Effects of high-volume and high-intensity resistance training on skeletal muscle ultrastructure
Type of DegreePhD Dissertation
Restriction TypeAuburn University Users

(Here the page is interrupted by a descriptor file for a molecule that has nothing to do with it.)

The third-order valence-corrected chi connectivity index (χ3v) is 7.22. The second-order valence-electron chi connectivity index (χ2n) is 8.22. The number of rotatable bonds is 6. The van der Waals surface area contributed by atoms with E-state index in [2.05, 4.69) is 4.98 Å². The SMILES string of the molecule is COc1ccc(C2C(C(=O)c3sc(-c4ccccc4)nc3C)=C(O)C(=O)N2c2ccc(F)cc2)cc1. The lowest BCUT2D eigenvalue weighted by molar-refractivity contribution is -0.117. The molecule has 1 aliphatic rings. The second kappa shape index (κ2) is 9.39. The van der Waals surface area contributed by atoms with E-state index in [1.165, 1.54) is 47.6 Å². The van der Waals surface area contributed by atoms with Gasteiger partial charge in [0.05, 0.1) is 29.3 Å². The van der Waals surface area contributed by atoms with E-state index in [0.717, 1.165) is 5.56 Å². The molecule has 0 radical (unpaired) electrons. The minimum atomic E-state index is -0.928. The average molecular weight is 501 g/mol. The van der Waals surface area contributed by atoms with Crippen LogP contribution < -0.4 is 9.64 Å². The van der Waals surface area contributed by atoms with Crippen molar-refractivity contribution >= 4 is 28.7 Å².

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Background: Recently there has been enthusiasm surrounding the differential training adaptations that result from higher-load (HL) versus higher-volume (HV) resistance training. The purpose of this study was to evaluate the effects of HL versus HV training on markers of skeletal muscle hypertrophy and strength as well as a broad spectrum of molecular markers obtained from skeletal muscle biopsies. Methods: Trained college-age males (n=15, age: 23±3 years old; training age: 7±3 years; squat 1RM relative to body mass: 1.9) performed unilateral lower body training three days per week over 6 weeks, with one leg being randomly assigned to HV training and the other to HL training. Vastus lateralis (VL) biopsies were obtained prior to the start of the study (PRE), 72 hours following the last exercise bout (POST), and following 10 days of passive recovery (POSTDL). Body composition and strength tests were also performed at each testing session, and various biochemical assays were performed on muscle tissue. RESULTS: Condition×time interactions were observed for unilateral leg extension 1RM (HL>HV at POST and POSTDL) and VL muscle cross-sectional area (post hoc tests indicated no significance between conditions over time). A main effect of condition was observed for unilateral leg extension 1RM (HL>HV) and sarcoplasmic protein concentrations (HV>HL). A main effect of time was observed for unilateral leg press 1RM (PRE<POST and POSTDL), unilateral leg extension 1RM (PRE<POST<POSTDL), knee extensor peak torque at 60°/sec (PRE and POST<POSTDL), dual-energy x-ray absorptiometry (DXA)-derived upper leg total and lean mass values (PRE<POST and POSTDL), ultrasound-derived VL thickness (PRE and POSTDL<POST), sarcoplasmic protein concentrations (POST and POSTDL<PRE), and tropomyosin and troponin protein abundances (PRE>POST and POSTDL). CONCLUSION: In summary, our data suggest that short-term HV and HL training elicit similar hypertrophic, strength, and molecular adaptations.